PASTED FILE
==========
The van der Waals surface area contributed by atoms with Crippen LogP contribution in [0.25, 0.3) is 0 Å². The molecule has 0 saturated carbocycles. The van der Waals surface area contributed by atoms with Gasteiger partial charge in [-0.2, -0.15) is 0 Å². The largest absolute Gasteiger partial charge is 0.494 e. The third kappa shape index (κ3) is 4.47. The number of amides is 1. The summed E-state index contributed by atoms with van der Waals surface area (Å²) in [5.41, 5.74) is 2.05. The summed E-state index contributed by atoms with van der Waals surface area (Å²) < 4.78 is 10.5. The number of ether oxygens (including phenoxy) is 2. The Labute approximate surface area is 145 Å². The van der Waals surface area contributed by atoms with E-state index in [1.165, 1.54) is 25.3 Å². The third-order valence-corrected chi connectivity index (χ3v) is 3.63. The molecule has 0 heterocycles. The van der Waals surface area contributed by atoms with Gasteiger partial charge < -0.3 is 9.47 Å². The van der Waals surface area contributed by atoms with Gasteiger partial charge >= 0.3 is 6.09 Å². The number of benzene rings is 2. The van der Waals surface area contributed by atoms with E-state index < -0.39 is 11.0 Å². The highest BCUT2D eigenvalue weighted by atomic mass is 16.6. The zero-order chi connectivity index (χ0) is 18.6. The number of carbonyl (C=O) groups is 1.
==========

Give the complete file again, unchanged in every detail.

The van der Waals surface area contributed by atoms with Crippen LogP contribution in [0.25, 0.3) is 0 Å². The molecule has 0 saturated carbocycles. The van der Waals surface area contributed by atoms with Gasteiger partial charge in [-0.2, -0.15) is 0 Å². The largest absolute Gasteiger partial charge is 0.494 e. The third kappa shape index (κ3) is 4.47. The number of amides is 1. The summed E-state index contributed by atoms with van der Waals surface area (Å²) in [5.41, 5.74) is 2.05. The summed E-state index contributed by atoms with van der Waals surface area (Å²) < 4.78 is 10.5. The number of ether oxygens (including phenoxy) is 2. The Labute approximate surface area is 145 Å². The van der Waals surface area contributed by atoms with E-state index in [1.165, 1.54) is 25.3 Å². The third-order valence-corrected chi connectivity index (χ3v) is 3.63. The molecule has 0 heterocycles. The van der Waals surface area contributed by atoms with Gasteiger partial charge < -0.3 is 9.47 Å². The van der Waals surface area contributed by atoms with Gasteiger partial charge >= 0.3 is 6.09 Å². The number of benzene rings is 2. The van der Waals surface area contributed by atoms with E-state index < -0.39 is 11.0 Å². The highest BCUT2D eigenvalue weighted by atomic mass is 16.6. The zero-order chi connectivity index (χ0) is 18.6. The number of carbonyl (C=O) groups is 1.